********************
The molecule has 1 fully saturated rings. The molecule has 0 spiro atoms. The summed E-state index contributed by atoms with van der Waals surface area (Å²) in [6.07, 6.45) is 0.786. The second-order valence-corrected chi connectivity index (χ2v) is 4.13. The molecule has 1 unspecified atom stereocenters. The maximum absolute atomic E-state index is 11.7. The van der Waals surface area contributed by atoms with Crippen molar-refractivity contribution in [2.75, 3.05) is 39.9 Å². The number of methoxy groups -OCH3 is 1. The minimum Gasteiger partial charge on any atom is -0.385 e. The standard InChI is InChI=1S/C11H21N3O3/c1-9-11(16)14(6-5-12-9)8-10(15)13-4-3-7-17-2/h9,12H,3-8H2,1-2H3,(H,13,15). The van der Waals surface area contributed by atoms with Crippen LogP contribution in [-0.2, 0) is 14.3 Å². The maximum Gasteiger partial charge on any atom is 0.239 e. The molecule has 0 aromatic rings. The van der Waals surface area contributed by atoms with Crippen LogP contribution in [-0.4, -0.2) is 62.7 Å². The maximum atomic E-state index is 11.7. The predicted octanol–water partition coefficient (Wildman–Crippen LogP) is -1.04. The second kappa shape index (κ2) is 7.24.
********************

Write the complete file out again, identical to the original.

The molecule has 1 fully saturated rings. The molecule has 0 spiro atoms. The summed E-state index contributed by atoms with van der Waals surface area (Å²) in [6.07, 6.45) is 0.786. The second-order valence-corrected chi connectivity index (χ2v) is 4.13. The molecule has 1 unspecified atom stereocenters. The maximum absolute atomic E-state index is 11.7. The van der Waals surface area contributed by atoms with Crippen molar-refractivity contribution in [2.75, 3.05) is 39.9 Å². The number of methoxy groups -OCH3 is 1. The minimum Gasteiger partial charge on any atom is -0.385 e. The standard InChI is InChI=1S/C11H21N3O3/c1-9-11(16)14(6-5-12-9)8-10(15)13-4-3-7-17-2/h9,12H,3-8H2,1-2H3,(H,13,15). The van der Waals surface area contributed by atoms with Crippen LogP contribution in [-0.2, 0) is 14.3 Å². The maximum Gasteiger partial charge on any atom is 0.239 e. The molecule has 0 aromatic rings. The van der Waals surface area contributed by atoms with Crippen LogP contribution in [-0.4, -0.2) is 62.7 Å². The maximum atomic E-state index is 11.7. The predicted octanol–water partition coefficient (Wildman–Crippen LogP) is -1.04. The second kappa shape index (κ2) is 7.24.